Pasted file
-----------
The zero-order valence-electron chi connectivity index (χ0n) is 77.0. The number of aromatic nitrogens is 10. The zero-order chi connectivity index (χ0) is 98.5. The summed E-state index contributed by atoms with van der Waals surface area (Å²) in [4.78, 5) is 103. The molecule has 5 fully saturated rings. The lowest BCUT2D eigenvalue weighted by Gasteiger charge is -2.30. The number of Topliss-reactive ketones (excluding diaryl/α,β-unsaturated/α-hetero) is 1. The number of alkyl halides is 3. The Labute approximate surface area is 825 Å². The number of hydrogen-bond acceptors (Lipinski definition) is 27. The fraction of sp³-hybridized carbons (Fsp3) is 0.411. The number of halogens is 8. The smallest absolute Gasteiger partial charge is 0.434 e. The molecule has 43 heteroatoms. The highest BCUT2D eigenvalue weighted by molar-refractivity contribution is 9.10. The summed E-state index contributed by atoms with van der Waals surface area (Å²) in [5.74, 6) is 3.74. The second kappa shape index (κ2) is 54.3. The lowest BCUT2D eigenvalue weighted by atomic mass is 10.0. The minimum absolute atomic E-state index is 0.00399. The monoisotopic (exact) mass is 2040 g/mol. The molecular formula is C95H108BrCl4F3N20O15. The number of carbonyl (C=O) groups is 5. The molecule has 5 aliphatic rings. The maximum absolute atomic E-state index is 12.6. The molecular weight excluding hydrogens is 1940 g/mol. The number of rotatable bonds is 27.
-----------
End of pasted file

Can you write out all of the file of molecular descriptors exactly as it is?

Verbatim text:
The zero-order valence-electron chi connectivity index (χ0n) is 77.0. The number of aromatic nitrogens is 10. The zero-order chi connectivity index (χ0) is 98.5. The summed E-state index contributed by atoms with van der Waals surface area (Å²) in [4.78, 5) is 103. The molecule has 5 fully saturated rings. The lowest BCUT2D eigenvalue weighted by Gasteiger charge is -2.30. The number of Topliss-reactive ketones (excluding diaryl/α,β-unsaturated/α-hetero) is 1. The number of alkyl halides is 3. The Labute approximate surface area is 825 Å². The number of hydrogen-bond acceptors (Lipinski definition) is 27. The fraction of sp³-hybridized carbons (Fsp3) is 0.411. The number of halogens is 8. The smallest absolute Gasteiger partial charge is 0.434 e. The molecule has 43 heteroatoms. The highest BCUT2D eigenvalue weighted by molar-refractivity contribution is 9.10. The summed E-state index contributed by atoms with van der Waals surface area (Å²) in [5.74, 6) is 3.74. The second kappa shape index (κ2) is 54.3. The lowest BCUT2D eigenvalue weighted by atomic mass is 10.0. The minimum absolute atomic E-state index is 0.00399. The monoisotopic (exact) mass is 2040 g/mol. The molecular formula is C95H108BrCl4F3N20O15. The number of carbonyl (C=O) groups is 5. The molecule has 5 aliphatic rings. The maximum absolute atomic E-state index is 12.6. The molecular weight excluding hydrogens is 1940 g/mol. The number of rotatable bonds is 27.